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Pruritus in dogs and cats part 2: allergic causes of pruritus and the allergic patient

02 December 2022
13 mins read
Volume 13 · Issue 10
Figure 1. Adult Ctenocephalides felis felis (cat flea).


There are many causes of pruritus in domesticated dogs and cats and in this article, the second part of three papers devoted to the subject, the major allergic (hypersensitive) causes are discussed. Despite the tempting tendency to consider ectoparasites a major cause of pruritus in pets, the advent of a number of reliable, safe, effective and long-lasting ectoparasiticides into the veterinary market in recent decades, has meant that the average dog and cat, treated regularly and prophylactically for fleas, ticks and mites, is far less likely to become infested by such parasites. Consequently, allergic causes of itching have become relatively more likely to be seen in general practice. It is therefore important for both veterinary surgeons and nurses to recognise the historical and clinical features of these skin diseases, to allow an appropriate diagnostic and treatment plan to be discussed by the veterinary team and with the client.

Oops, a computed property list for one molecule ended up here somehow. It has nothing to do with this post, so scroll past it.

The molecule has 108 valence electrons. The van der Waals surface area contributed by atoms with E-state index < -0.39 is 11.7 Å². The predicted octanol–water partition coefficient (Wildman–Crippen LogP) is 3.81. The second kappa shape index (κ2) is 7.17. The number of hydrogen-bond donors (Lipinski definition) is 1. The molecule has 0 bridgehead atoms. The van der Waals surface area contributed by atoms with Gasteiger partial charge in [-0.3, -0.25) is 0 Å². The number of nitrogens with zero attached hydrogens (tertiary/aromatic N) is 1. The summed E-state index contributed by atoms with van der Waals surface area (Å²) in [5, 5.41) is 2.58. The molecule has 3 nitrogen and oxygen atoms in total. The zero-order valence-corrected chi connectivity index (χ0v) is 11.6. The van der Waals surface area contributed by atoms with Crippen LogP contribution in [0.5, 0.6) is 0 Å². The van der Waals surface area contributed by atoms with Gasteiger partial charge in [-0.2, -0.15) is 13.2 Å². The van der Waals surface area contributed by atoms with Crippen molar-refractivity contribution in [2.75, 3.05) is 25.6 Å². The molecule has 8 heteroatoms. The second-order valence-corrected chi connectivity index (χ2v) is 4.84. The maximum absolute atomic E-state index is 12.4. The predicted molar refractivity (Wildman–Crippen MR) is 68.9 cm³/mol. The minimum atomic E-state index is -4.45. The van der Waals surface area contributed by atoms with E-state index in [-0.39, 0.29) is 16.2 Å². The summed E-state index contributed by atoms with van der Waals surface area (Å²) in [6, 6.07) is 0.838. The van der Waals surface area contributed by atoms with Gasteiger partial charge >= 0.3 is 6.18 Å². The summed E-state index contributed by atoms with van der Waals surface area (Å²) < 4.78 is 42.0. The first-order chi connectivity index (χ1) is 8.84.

In part 1 of this three-part article on pruritus in dogs and cats, pruritus was defined and the general approach to the itchy canine and feline patient was discussed (Curtis, 2022). This second part discusses the allergic causes of pruritus in small animal patients, the approach to these patients, and how a diagnosis of allergic skin disease is made.

The word ‘allergy’ (aka ‘hypersensitivity’) originates from the Greek word ‘allos’, which means ‘other’, pertaining to the pathological process resulting from an aberrant immune response in an allergic individual, following exposure to non-self (‘other’) ‘allergens’. In dogs and cats, as in humans, the commonest allergens that have been described are proteins derived from insects (e.g. flea bite or midge bite hypersensitivity, respectively), the environment (e.g. housedust, dust mites and pollens) and food (e.g. animal or plant proteins) (Miller et al, 2013). These broad groups will be dealt with in turn, and their various historical and clinical manifestations, plus diagnostic and management methods, will be discussed.

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